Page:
As Bob says, take stuff you like to eat! Try it out at home first. Not much time until the weekend, so you may want to taste test several dishes rather than try to eat a whole meal. You don't want to get out there and find that what you took tastes terrible or that (as in my case many years ago) the peas you so carefully home-dried retain the consistency of buckshot after 20 minutes of hard boiling!
Here are some things I take--your mileage may and probably will vary!
Breakfast--I'm a cold cereal person and usually don't fire up my stove in the mornings. Meusli or grapenuts, freeze-dried berries or banana slices, dried milk in sandwich bag, add 3/4 cup cold water and mix, eat. If you like hot cereal, there are lots of instant oatmeals. I can't stand hot cereal, especially oatmeal, but my grandkids love the instant oatmeal from the health food store. I think it's Health Valley brand but I'm not sure. Again, add some freeze-dried berries or banana slices and dried milk; package in freezer bag; pour in boiling water and stir; let sit a few minutes in cozy or something insulating wrapped around it before eating out of the bag (no dishes to wash!). One hot cereal I do like is bulgur wheat (precooked whole wheat), dried milk, bits of dried apple. Freeze dried fruit available from Trader Joe's (their own brand), any health food store or Fred Meyer health food dept. (usually the "Just Tomatoes" brand--"Just Blueberries," "Just Strawberries," "Just Bananas," etc.).
Lunch--for me, lunch lasts all day and is dried fruit, nuts, cereal bars. I save a little to eat when I get to camp so I have enough energy to set up camp and get dinner. I'm not a jerky fan but if you like it, take some! If you really want to cook a lunch (remember, it takes extra time and fuel), take dried soups.
Dinner--I use a lot of recipes from Sarah's "Trail Cooking" site, altering them to use whole grain items (which I much prefer). At this soon before the trip, you're not going to be dehydrating anything! Cous-cous is really good because it hydrates almost instantly. Basically it's a form of instant pasta. For whole-grain freaks like me it comes in whole-wheat form, too. Other pasta generally has to be cooked. For stuff like Hamburger Helper and Tuna Helper, if it can be cooked in less than 8 minutes, you can add boiling water, stir and keep it hot in a cozy or something similar (I don't recommend a jacket in bear country!) for 20 minutes. Otherwise you need to cook in the pot. Instant rice (either white or whole-grain) is available. So are various broth packets and sauces. I've made up a combination of cous-cous, chicken or beef broth powder, TVP for protein, lots of seasoning, dried onions and garlic, other dried or freeze-dried veggies. But do try this at home first; you'll find you need to add lots of herbs and spices, and that's an individual taste question. For a short trip, where weight isn't so critical, there are the foil packages of chicken and tuna or the tiny cans of deviled ham or deviled chicken, to add to the above or to any other combinations you may want to try.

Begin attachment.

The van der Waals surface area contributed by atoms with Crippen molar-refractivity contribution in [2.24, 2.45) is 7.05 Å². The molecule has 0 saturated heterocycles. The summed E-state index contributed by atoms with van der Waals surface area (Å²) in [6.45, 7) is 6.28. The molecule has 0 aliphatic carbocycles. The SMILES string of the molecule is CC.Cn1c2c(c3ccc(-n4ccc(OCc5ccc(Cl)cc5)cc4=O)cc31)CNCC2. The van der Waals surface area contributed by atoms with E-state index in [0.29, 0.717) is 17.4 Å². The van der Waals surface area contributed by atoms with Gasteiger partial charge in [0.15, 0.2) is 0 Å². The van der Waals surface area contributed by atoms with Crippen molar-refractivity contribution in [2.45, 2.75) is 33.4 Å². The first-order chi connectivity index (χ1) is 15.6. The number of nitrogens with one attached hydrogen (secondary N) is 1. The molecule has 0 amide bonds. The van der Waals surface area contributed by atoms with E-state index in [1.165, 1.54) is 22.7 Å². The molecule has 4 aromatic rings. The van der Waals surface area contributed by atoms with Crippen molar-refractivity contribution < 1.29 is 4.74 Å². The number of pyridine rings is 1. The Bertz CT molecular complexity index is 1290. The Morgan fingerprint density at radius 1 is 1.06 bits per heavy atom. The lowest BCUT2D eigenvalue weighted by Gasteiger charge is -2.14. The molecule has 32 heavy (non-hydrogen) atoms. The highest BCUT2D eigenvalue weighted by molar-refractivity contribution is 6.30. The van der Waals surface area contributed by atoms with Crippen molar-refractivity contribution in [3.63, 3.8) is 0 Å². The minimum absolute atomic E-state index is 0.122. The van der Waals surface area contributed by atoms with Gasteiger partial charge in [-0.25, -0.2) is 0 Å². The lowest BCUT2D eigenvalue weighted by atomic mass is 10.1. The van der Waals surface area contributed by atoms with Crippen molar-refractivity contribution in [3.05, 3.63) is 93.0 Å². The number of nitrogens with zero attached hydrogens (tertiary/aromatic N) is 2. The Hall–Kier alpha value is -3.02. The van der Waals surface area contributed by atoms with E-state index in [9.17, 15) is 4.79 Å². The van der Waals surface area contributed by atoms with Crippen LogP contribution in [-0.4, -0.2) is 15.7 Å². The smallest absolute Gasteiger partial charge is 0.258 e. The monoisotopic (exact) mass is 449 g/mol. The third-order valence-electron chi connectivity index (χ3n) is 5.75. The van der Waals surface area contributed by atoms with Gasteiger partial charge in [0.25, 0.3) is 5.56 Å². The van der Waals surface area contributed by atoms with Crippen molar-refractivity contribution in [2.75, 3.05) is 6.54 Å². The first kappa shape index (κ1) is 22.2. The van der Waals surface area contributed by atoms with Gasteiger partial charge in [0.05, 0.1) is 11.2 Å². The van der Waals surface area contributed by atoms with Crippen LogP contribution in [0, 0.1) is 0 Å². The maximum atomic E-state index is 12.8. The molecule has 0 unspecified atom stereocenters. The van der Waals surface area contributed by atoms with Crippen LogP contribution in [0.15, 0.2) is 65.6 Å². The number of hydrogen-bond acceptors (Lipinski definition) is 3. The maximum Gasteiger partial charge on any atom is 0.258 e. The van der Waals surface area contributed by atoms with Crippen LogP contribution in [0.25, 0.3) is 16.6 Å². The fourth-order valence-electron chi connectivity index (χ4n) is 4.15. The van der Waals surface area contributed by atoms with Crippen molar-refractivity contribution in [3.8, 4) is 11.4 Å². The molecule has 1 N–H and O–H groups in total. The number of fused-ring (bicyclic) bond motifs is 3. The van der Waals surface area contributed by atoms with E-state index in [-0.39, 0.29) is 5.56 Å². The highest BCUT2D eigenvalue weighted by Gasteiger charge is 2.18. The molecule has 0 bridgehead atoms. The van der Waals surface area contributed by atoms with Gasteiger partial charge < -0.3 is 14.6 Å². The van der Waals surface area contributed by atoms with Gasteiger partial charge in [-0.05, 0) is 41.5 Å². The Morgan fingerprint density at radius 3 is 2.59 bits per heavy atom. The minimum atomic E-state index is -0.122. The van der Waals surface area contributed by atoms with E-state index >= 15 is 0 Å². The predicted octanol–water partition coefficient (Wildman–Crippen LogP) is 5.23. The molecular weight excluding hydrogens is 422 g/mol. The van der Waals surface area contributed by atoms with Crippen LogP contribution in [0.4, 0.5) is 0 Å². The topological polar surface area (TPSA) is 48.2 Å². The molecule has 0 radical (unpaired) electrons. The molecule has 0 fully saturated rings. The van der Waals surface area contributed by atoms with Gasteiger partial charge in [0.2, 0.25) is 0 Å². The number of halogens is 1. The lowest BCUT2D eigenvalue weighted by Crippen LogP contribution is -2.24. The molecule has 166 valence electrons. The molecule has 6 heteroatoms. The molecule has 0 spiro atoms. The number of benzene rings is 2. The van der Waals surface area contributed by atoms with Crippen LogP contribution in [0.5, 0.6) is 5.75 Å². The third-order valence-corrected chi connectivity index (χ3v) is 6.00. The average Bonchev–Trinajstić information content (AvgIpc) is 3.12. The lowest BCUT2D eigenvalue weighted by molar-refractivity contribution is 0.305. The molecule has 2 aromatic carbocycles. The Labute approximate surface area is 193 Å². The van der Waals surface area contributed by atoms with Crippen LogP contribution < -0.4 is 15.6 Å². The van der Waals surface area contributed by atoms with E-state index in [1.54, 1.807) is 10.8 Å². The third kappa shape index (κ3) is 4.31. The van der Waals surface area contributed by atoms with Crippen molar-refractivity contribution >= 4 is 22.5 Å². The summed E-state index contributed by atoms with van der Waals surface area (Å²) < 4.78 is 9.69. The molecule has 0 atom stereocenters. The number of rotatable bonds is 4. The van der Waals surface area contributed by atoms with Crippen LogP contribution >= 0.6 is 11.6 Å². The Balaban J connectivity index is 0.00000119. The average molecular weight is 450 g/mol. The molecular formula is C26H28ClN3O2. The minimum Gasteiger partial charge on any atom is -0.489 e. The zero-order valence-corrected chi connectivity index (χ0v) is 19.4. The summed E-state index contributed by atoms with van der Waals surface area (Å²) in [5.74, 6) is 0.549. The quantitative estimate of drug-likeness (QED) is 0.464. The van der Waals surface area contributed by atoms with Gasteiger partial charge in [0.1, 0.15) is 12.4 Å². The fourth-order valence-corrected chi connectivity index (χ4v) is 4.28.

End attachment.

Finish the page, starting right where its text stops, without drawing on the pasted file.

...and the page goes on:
Of course you can go out and buy the packages of freeze-dried dinners! Might be a good idea to repackage them in freezer bags for less bulk, to fit your bear canister better.
As Bob mentions, dried soup mix is always good--you can beef it up with instant rice or cous-cous, packet of chicken or tuna or whatever to add calories. In fact, that might be a better way to go than my suggestion about the cous-cous and TVP with seasonings to taste. If you like the soup, you'll like it with the "fillers" and meat mixed in! I find most soup mixes too salty, but that's because I'm on a low-sodium diet. Unless you bloat on lots of sodium, the sodium content won't matter for you on a three-day trip.
I suggest you look on http://www.trailcooking.com/ for various recipes. One recent yummy-looking one was "Pizza in a Pot" which I will try on my grandkids this weekend. It uses cous-cous, sundried tomatoes, dried oregano, basil and garlic, olive oil, stick mozarella and pantry-stable pepperoni slices. I won't know until Monday if this is a winner, but I can assure you that my grandkids (especially the 8-year-old girl) are finicky taste-testers--if it passes them, it's a winner!
Most important, though, prepare each dish at home and taste-test at home before you go! I noticed that you are not going this weekend, so you do have some time to try stuff out first!
For a three-day trip, don't worry too much about calories and nutrition unless you're seriously underweight. For a short trip, weight of your food isn't as much of a concern, either For a week or 10 days, it would be different. You can always throw in some Snickers bars or similar for dessert if you're worried about sufficient calories. Take a 2-3 oz. plastic bottle of olive oil (keep it inside a plastic bag in case of leakage) and add some squirts of olive oil to your dinners (more calories and tastes better).
Have a great time on your trip!